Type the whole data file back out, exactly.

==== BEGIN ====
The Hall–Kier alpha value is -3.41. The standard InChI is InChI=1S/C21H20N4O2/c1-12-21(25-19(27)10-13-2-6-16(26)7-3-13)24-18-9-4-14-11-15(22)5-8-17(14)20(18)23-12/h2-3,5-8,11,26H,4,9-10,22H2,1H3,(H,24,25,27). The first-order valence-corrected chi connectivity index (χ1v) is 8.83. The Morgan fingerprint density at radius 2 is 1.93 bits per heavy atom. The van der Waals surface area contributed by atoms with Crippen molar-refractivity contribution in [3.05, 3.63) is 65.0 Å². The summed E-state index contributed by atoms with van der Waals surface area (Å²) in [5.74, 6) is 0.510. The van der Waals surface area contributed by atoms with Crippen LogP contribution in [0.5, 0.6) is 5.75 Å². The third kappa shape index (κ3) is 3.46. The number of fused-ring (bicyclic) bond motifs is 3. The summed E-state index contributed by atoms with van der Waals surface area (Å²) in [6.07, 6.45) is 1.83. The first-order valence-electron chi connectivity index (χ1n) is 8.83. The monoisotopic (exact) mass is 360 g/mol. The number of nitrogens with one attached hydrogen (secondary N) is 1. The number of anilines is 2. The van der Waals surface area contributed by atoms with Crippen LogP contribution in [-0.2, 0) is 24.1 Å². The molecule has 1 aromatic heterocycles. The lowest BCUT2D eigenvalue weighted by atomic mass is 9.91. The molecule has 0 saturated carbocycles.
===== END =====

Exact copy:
The Hall–Kier alpha value is -3.41. The standard InChI is InChI=1S/C21H20N4O2/c1-12-21(25-19(27)10-13-2-6-16(26)7-3-13)24-18-9-4-14-11-15(22)5-8-17(14)20(18)23-12/h2-3,5-8,11,26H,4,9-10,22H2,1H3,(H,24,25,27). The first-order valence-corrected chi connectivity index (χ1v) is 8.83. The Morgan fingerprint density at radius 2 is 1.93 bits per heavy atom. The van der Waals surface area contributed by atoms with Crippen molar-refractivity contribution in [3.05, 3.63) is 65.0 Å². The summed E-state index contributed by atoms with van der Waals surface area (Å²) in [5.74, 6) is 0.510. The van der Waals surface area contributed by atoms with Crippen LogP contribution in [0.5, 0.6) is 5.75 Å². The third kappa shape index (κ3) is 3.46. The number of fused-ring (bicyclic) bond motifs is 3. The summed E-state index contributed by atoms with van der Waals surface area (Å²) in [6.07, 6.45) is 1.83. The first-order valence-electron chi connectivity index (χ1n) is 8.83. The monoisotopic (exact) mass is 360 g/mol. The number of nitrogens with one attached hydrogen (secondary N) is 1. The number of anilines is 2. The van der Waals surface area contributed by atoms with Crippen LogP contribution in [-0.2, 0) is 24.1 Å². The molecule has 1 aromatic heterocycles. The lowest BCUT2D eigenvalue weighted by atomic mass is 9.91. The molecule has 0 saturated carbocycles.